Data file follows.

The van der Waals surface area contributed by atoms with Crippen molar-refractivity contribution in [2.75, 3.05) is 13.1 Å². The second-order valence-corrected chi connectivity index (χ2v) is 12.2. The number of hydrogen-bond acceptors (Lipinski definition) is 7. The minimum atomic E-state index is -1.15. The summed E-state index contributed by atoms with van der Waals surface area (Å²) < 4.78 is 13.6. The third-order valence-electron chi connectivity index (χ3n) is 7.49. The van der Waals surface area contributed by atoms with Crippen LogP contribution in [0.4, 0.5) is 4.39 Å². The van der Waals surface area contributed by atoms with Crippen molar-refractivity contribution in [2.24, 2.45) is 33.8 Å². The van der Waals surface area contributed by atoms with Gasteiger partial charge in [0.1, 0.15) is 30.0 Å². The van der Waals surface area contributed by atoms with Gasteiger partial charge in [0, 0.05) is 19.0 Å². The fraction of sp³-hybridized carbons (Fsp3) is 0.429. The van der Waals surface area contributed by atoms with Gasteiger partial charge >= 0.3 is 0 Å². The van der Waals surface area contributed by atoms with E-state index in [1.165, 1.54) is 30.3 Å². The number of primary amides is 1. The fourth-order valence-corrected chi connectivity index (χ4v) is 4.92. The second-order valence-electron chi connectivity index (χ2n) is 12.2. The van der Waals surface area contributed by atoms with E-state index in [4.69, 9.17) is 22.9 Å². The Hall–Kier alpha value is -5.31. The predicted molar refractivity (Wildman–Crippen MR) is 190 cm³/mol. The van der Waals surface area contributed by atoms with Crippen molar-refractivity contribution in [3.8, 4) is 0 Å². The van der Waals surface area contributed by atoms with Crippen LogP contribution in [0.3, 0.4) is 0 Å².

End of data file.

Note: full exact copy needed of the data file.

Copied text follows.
The van der Waals surface area contributed by atoms with Crippen molar-refractivity contribution in [2.75, 3.05) is 13.1 Å². The second-order valence-corrected chi connectivity index (χ2v) is 12.2. The number of hydrogen-bond acceptors (Lipinski definition) is 7. The minimum atomic E-state index is -1.15. The summed E-state index contributed by atoms with van der Waals surface area (Å²) < 4.78 is 13.6. The third-order valence-electron chi connectivity index (χ3n) is 7.49. The van der Waals surface area contributed by atoms with Crippen LogP contribution in [0.4, 0.5) is 4.39 Å². The van der Waals surface area contributed by atoms with Crippen molar-refractivity contribution in [2.24, 2.45) is 33.8 Å². The van der Waals surface area contributed by atoms with Gasteiger partial charge in [0.1, 0.15) is 30.0 Å². The van der Waals surface area contributed by atoms with Gasteiger partial charge in [0, 0.05) is 19.0 Å². The fraction of sp³-hybridized carbons (Fsp3) is 0.429. The van der Waals surface area contributed by atoms with Gasteiger partial charge >= 0.3 is 0 Å². The van der Waals surface area contributed by atoms with E-state index in [1.165, 1.54) is 30.3 Å². The number of primary amides is 1. The fourth-order valence-corrected chi connectivity index (χ4v) is 4.92. The second-order valence-electron chi connectivity index (χ2n) is 12.2. The van der Waals surface area contributed by atoms with E-state index in [4.69, 9.17) is 22.9 Å². The Hall–Kier alpha value is -5.31. The predicted molar refractivity (Wildman–Crippen MR) is 190 cm³/mol. The van der Waals surface area contributed by atoms with Crippen molar-refractivity contribution in [3.8, 4) is 0 Å². The van der Waals surface area contributed by atoms with Crippen LogP contribution in [0.3, 0.4) is 0 Å².